Promachus quadratus and P. bastardii are challenging to distinguish from one another. Hine (1911) studied specimens of P. quadratus from this area (Cameron Parish, Louisiana) and noted that they can be distinguished from P. bastardii by the overall lighter color (vs. darker brown in P. bastardii), smaller black area on top of each abdominal segment and larger light posterior margin of each segment (vs. larger dark areas and smaller light areas in P. bastardii), mostly yellow hairs on the palpi adjacent to proboscis (vs. black hairs in P. bastardii), and wings that are clearer (vs. browner in P. bastardii) with gray shading in the first submarginal cell that is much narrower than the cell (distinct gray shadow up to about 1/4 as wide as the cell vs. gray shadow that is about 1/2 as wide as the cell at the widest part in P. bastardii). Dave Patton also showed this narrow submarginal shading close-up in specimens from the same area as this observation (see https://bugguide.net/node/view/1692599 and https://bugguide.net/node/view/1692608). The darker color of P. bastardii also makes the long light hairs at the posterior margin of each abdominal segment stand out in higher contrast to the background color, whereas in P. quadratus there is much less contrast in those colors.

Bromley (1934) named the essentially identical robber flies in east Texas as a distinct species, Promachus texanus, and noted that they were often identified as P. quadratus. He also called into question whether P. quadratus was truly distinct from P. bastardii, but without pointing to any features or providing any evidence or citations to support that statement. As far as I can tell from the original descriptions as well as Hine's 1911 study, Bromley (1934) only described one subtle feature that differed between P. texanus and P. quadratus, which was that the halteres are black in P. texanus (vs. brown in P. quadratus according to the original description by Weidemann, 1828). So, unless I'm missing something in the literature (always a possibility because I'm not an expert in robber flies or taxonomy!), it appears to me that P. texanus isn't distinct from P. quadratus, and therefore that the name Promachus quadratus should have priority over Promachus texanus, at least until additional evidence is published demonstrating that P. texanus is in fact distinct from P. quadratus.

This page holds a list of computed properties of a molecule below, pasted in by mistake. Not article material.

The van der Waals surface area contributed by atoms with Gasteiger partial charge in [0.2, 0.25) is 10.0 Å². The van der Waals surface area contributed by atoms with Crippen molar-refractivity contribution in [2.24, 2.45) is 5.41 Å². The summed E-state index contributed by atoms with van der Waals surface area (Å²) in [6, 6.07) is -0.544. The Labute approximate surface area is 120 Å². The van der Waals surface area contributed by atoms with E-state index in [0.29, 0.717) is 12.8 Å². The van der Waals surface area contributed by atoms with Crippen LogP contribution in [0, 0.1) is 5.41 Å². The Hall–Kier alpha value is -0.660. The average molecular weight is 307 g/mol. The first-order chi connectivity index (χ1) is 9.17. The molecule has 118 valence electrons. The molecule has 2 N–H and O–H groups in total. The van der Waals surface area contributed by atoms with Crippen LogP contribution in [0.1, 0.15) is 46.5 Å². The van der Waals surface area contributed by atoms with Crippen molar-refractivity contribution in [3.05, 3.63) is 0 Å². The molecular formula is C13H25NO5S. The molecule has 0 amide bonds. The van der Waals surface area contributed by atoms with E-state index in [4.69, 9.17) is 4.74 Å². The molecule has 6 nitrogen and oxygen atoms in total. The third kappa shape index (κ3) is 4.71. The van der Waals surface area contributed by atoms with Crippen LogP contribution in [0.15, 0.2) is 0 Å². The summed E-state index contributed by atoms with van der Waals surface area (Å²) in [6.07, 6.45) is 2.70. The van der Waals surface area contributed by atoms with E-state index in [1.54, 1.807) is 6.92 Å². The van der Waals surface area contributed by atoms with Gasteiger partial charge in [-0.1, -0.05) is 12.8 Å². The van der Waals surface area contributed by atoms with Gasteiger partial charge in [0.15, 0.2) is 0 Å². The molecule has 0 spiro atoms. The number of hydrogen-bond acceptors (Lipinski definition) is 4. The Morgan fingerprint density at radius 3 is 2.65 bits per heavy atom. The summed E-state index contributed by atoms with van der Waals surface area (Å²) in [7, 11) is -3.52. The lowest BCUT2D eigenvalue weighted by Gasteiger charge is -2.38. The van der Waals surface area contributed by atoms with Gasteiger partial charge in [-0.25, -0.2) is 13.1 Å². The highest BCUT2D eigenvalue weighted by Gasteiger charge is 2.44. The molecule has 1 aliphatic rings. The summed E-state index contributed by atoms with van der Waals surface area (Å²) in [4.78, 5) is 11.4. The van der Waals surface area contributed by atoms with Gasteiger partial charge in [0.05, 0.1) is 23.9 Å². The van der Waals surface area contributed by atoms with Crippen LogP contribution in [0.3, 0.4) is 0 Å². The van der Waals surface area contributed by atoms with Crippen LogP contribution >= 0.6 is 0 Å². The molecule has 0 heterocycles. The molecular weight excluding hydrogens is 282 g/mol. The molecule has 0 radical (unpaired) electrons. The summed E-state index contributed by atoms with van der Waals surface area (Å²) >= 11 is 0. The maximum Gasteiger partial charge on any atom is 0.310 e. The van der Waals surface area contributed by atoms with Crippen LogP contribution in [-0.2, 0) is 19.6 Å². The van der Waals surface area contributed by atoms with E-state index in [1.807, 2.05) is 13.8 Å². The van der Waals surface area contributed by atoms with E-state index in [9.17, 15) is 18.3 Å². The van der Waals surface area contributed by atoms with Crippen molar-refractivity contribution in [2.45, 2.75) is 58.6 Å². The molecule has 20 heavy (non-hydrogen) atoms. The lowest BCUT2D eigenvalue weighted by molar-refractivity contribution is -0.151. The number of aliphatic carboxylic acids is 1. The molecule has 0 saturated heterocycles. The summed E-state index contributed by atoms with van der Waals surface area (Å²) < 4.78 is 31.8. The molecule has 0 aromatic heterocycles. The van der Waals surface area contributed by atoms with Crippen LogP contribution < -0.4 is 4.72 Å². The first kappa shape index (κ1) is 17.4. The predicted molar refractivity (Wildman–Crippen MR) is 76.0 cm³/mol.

These photos also show other differences between P. quadratus and P. bastardii, such as light hairs with dark bristles on the posterior scutum and scutellum, light proximal and distal metatarsi with dark in between on the middle leg, light outer tibia on the hind leg, and light hairs under the abdomen in P. quadratus (vs. all darker in P. bastardii). Hine didn't mention these differences, and I haven't seen enough specimens to know if they are consistent or variable.

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giffbeaton

Ημερομηνία

Μάιος 15, 2019 09:23 AM EDT

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On the outside of a Gopher Tortoise burrow

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patrich

Ημερομηνία

Ιανουάριος 1, 2018